A group of five mountaineers are hiking and climbing in the Scottish Highlands when they discover a young Serbian girl buried in a small chamber in the wilderness. They become caught up in a terrifying game of cat and mouse with the kidnappers as they try to get the girl to safety.
Mountain climbing is scary enough. When you throw in the suspense of a peculiar situation in a dangerous place, you can bet that there’s plenty here to keep you on edge (literally). Melissa George stars as Alison, an expert mountain climber who has had her share of scary situations. This nail biter of an opener provides the edgy ground work needed to keep you in place as the true purpose of the film rolls out.
5 mountaineers take on steep cliffs on a hiking expedition that centers them within the Scottish Highlands. Alison calls the others over as she hears a faint cry for help. Not too far ahead a your Serbian girl is found buried within a box that only allows a pipe for breathing. Startled, they dig her out with the goal of getting her to a nearby hospital. The quickest way to send for help is by descending a steep incline and then hiking another 4 miles. Alison and her friend Rob (Alec Newman) take on the challenge, though Rob falls to his death. Alison makes the descent but only barely. The conditions of the highlands are the least of their worries as the hunters who kidnapped the young girl return to clean house on the hikers.
With long range rifles, a pair of money obsessed thugs (Sean Harris and Stephen McCole) make best efforts to kill off as many of the group as they can in effort to recapture the young child.
“A Lonely Place to Die” delivers its mysteries with an even pace. Alot of the who, what, and whys are not passed over to us without carefully constructing the films grounding within plenty of action. The movie does transform a bit…. as the circumstances and setting change from the unforgiving nature of the highlands mountains to the urban city grounds. The 3rd act is centered within an actual event known as the Beltane Fire Festival.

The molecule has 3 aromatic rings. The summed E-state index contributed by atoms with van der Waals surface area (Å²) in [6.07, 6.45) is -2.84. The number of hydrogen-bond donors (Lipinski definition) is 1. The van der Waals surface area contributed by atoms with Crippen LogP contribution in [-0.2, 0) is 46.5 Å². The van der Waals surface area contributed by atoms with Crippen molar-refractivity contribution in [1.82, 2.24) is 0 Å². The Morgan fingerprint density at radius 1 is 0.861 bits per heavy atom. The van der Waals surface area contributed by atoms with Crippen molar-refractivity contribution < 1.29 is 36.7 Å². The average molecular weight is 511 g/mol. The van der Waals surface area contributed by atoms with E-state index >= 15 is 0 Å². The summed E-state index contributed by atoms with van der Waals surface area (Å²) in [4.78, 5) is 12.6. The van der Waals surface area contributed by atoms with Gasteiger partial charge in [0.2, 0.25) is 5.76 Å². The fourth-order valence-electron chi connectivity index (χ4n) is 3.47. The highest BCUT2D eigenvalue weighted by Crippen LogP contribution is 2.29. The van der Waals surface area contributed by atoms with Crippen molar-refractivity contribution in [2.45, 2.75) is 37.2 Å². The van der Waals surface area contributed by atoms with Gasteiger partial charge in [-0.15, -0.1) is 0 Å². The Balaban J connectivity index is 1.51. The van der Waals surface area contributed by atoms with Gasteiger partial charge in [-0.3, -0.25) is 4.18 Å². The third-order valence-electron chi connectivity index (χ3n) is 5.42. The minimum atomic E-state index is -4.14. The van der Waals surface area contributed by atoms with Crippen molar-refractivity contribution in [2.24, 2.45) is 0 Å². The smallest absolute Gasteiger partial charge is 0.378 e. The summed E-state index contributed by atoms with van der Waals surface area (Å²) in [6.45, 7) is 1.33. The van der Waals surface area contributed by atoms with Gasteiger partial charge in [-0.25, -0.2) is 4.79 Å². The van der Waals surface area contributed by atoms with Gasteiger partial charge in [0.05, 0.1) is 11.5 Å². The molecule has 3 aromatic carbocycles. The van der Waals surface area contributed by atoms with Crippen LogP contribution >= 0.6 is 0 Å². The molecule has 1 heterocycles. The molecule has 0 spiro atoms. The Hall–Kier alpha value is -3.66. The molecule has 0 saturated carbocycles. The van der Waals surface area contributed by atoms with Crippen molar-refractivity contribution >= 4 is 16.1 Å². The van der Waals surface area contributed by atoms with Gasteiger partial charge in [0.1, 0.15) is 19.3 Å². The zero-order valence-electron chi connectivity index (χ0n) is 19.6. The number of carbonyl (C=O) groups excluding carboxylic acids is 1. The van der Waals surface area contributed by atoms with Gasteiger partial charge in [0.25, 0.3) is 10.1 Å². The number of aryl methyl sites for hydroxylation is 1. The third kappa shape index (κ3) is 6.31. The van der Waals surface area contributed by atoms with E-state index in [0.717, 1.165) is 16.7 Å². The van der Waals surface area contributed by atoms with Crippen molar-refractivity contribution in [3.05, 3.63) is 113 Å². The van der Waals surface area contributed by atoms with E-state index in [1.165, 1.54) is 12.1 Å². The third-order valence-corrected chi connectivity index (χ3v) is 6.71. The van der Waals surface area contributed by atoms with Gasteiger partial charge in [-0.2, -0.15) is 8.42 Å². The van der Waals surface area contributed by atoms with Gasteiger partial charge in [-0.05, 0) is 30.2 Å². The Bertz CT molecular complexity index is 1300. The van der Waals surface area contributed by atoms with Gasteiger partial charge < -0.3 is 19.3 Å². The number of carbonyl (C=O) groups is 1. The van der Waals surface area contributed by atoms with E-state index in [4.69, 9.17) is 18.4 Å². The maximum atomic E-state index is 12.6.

Sean Harris provides the cold and calculated performance of the film’s Mr. Kidd. Cleverly the film only provides a short instance of compassion as he delivers on a retrospective telling of previous events. Beyond, Harris maintains his purpose and stance never veering from his work and its dreadful realization. We do get a chance to reexamine our emotional morals as things play out. Gilbey forces us to ask a few questions along the way. Would the mountaineers all be better off if they “didn’t” interfere? Are there far more cold blooded killers lurking within societies mask of power? Finally, the root of evil itself….. what others will do for money, how it corrupts.
Melissa George of whom has acted in a fair share of horror films herself, takes her role with confidence but never past what is required for the performance. It’s a solid effort lacking in dynamics at times and void of emotion in other.
Julian Gilbey has delivered a pretty effective British suspense thriller that taps at our nerves more than a dozen ways. “A Lonely Place to Die” provides an extremely beautiful setting similar to action | climbing movies that have come out over the last few years. It’s thriller mode of intention is quickly felt from the first scene and carried out nicely throughout.
What was refreshing about “A Lonely Place to Die” is that it doesn’t rest with just a typical “killer in the woods” scenario. I actually roots itself as a character driven thriller that becomes much more thru its murder mystery crime base. This may pull at viewers in different ways providing thrills that have to be subdued to allow the story to carry out its deeper purpose. A strong effort from directors Julian and Will Gilbey laying the materials that make for one of the great thrill rides of 2011.
In research, it was reported that the brothers took on becoming climbers themselves to better understand what they needed to make the film. A few clips of their footage from this is seen in the end credits.
A Lonely Place to Die (2011)